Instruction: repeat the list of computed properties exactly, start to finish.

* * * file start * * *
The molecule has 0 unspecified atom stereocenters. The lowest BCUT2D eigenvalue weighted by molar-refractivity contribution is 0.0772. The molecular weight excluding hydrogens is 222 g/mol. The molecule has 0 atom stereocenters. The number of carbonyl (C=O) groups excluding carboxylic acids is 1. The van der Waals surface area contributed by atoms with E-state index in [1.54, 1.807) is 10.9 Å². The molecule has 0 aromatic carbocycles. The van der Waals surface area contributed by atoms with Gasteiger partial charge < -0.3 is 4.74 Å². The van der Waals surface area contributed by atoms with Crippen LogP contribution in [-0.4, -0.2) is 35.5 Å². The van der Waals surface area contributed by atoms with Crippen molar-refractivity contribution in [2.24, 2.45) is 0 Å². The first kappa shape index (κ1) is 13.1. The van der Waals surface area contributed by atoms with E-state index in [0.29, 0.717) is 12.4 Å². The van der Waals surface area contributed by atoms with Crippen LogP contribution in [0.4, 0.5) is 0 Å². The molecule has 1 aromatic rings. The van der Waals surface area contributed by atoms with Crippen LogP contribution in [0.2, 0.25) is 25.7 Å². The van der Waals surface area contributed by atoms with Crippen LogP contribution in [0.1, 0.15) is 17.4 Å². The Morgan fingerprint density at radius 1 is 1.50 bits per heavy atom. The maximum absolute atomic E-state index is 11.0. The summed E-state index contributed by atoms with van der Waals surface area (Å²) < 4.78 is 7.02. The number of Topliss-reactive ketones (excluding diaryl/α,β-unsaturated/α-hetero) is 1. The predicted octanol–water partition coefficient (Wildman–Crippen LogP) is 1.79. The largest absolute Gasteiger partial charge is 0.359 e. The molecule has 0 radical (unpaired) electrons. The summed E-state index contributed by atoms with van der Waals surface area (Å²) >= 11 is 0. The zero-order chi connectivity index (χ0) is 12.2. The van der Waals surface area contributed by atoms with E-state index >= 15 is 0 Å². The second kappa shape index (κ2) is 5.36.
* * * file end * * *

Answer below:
The molecule has 0 unspecified atom stereocenters. The lowest BCUT2D eigenvalue weighted by molar-refractivity contribution is 0.0772. The molecular weight excluding hydrogens is 222 g/mol. The molecule has 0 atom stereocenters. The number of carbonyl (C=O) groups excluding carboxylic acids is 1. The van der Waals surface area contributed by atoms with E-state index in [1.54, 1.807) is 10.9 Å². The molecule has 0 aromatic carbocycles. The van der Waals surface area contributed by atoms with Gasteiger partial charge < -0.3 is 4.74 Å². The van der Waals surface area contributed by atoms with Crippen LogP contribution in [-0.4, -0.2) is 35.5 Å². The van der Waals surface area contributed by atoms with Crippen molar-refractivity contribution in [2.24, 2.45) is 0 Å². The first kappa shape index (κ1) is 13.1. The van der Waals surface area contributed by atoms with E-state index in [0.29, 0.717) is 12.4 Å². The van der Waals surface area contributed by atoms with Crippen LogP contribution in [0.4, 0.5) is 0 Å². The molecule has 1 aromatic rings. The van der Waals surface area contributed by atoms with Crippen LogP contribution in [0.2, 0.25) is 25.7 Å². The van der Waals surface area contributed by atoms with Crippen LogP contribution in [0.1, 0.15) is 17.4 Å². The Morgan fingerprint density at radius 1 is 1.50 bits per heavy atom. The maximum absolute atomic E-state index is 11.0. The summed E-state index contributed by atoms with van der Waals surface area (Å²) < 4.78 is 7.02. The number of Topliss-reactive ketones (excluding diaryl/α,β-unsaturated/α-hetero) is 1. The predicted octanol–water partition coefficient (Wildman–Crippen LogP) is 1.79. The largest absolute Gasteiger partial charge is 0.359 e. The molecule has 0 radical (unpaired) electrons. The summed E-state index contributed by atoms with van der Waals surface area (Å²) >= 11 is 0. The zero-order chi connectivity index (χ0) is 12.2. The van der Waals surface area contributed by atoms with E-state index >= 15 is 0 Å². The second kappa shape index (κ2) is 5.36.